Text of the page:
2. Installing the NVMe Drive
To install the hard drive:
- Shut down your computer. Ensure the computer is turned off completely.
- Disconnect the power cable and remove the battery. Battery removal only applies to laptops without built-in batteries.
- Discharge the laptop’s residual power. After removing your laptop’s removable battery, press and hold down the power button for at least 5 seconds. This discharges any electricity retained by the system.
- Open the laptop case. Consult your computer manual, as this process varies from one laptop to another.
- Don’t forget to ground yourself. Ground yourself to protect computer components from static electricity naturally present in your body by touching an unpainted metal surface.
- Identify the NVMe slot. You can easily find the M.2 slot on desktops. Its location in laptops varies, but typically under the keyboard or bottom panel. Check the manufacturer’s manual for the exact location.
- Insert the NVMe drive. The insertion process also varies depending on your laptop. Some laptops require removing a screw or heatsink before inserting the new NVMe hard drive. While inserting the NVMe drive, hold it carefully by the sides. Align the SSD notches with ridges in the PCIe slot, then insert it at 30 degrees. It should insert perfectly without force. Also, don’t touch the gold connector pins.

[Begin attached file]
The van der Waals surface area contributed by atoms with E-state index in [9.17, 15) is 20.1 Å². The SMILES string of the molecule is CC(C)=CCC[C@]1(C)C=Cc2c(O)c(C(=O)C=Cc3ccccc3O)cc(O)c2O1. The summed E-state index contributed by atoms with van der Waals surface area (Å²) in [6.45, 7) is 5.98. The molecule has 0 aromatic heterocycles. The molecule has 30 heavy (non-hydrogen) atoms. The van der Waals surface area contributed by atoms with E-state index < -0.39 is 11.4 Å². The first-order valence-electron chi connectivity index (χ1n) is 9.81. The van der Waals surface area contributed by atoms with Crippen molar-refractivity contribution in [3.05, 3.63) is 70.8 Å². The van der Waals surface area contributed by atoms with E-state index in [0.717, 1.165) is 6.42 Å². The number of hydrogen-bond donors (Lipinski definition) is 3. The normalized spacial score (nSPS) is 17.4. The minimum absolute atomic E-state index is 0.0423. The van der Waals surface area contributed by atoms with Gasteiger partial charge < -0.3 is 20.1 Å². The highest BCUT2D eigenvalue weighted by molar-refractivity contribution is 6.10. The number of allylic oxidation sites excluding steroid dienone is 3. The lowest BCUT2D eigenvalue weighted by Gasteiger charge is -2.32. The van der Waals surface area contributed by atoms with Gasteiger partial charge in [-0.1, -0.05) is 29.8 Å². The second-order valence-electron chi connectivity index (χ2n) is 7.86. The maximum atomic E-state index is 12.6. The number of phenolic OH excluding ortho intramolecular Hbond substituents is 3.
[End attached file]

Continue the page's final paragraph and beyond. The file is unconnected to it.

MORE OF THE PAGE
- Reassemble the system. You might need to screw the provided motherboard mount to secure the NVMe drive. Once the SSD sits securely in the slot, reassemble your computer, ensuring you don’t miss some parts.
- Turn on the computer. You should then turn on your computer. The computer should boot from your old drive unless you removed it during the second last step.
3. Moving Your Data
Coping data from your old drive is probably the tedious part of NVMe SSD installation. Expect to spend 30 minutes or more on data less than 256 GB. If the amount of data in your old drive is 500GB and more, you might spend 60 to 90 hours before completing this process.
You should begin the transfer by downloading cloning software. Cloning software simplifies the data transfer from your old drive to the new SSD. Install the software and follow the pop-up prompts to set up the software. The prompts involve choosing a clone mode and the source and destination drives.
Once the software completes copying data from the old drive, the last step is changing the primary or boot drive. Since you’ve copied everything from your old drive, you should instruct the operating system to use the new NVMe SSD as its primary drive. Check the computer’s manual or contact the manufacturer for steps for changing the primary drive. You can also remove the old drive, which forces the system to use the available drive.
The Bottom Line
Installing faster storage is certainly the best way to upgrade your old computer. While other vital components, like GPU and CPU, have evolved significantly in the last decade, everybody appreciates systems with faster storage. NVMe is an excellent storage interface for desktops and laptops, offering faster reading and writing speeds. The guide above can help you upgrade your laptop’s storage system.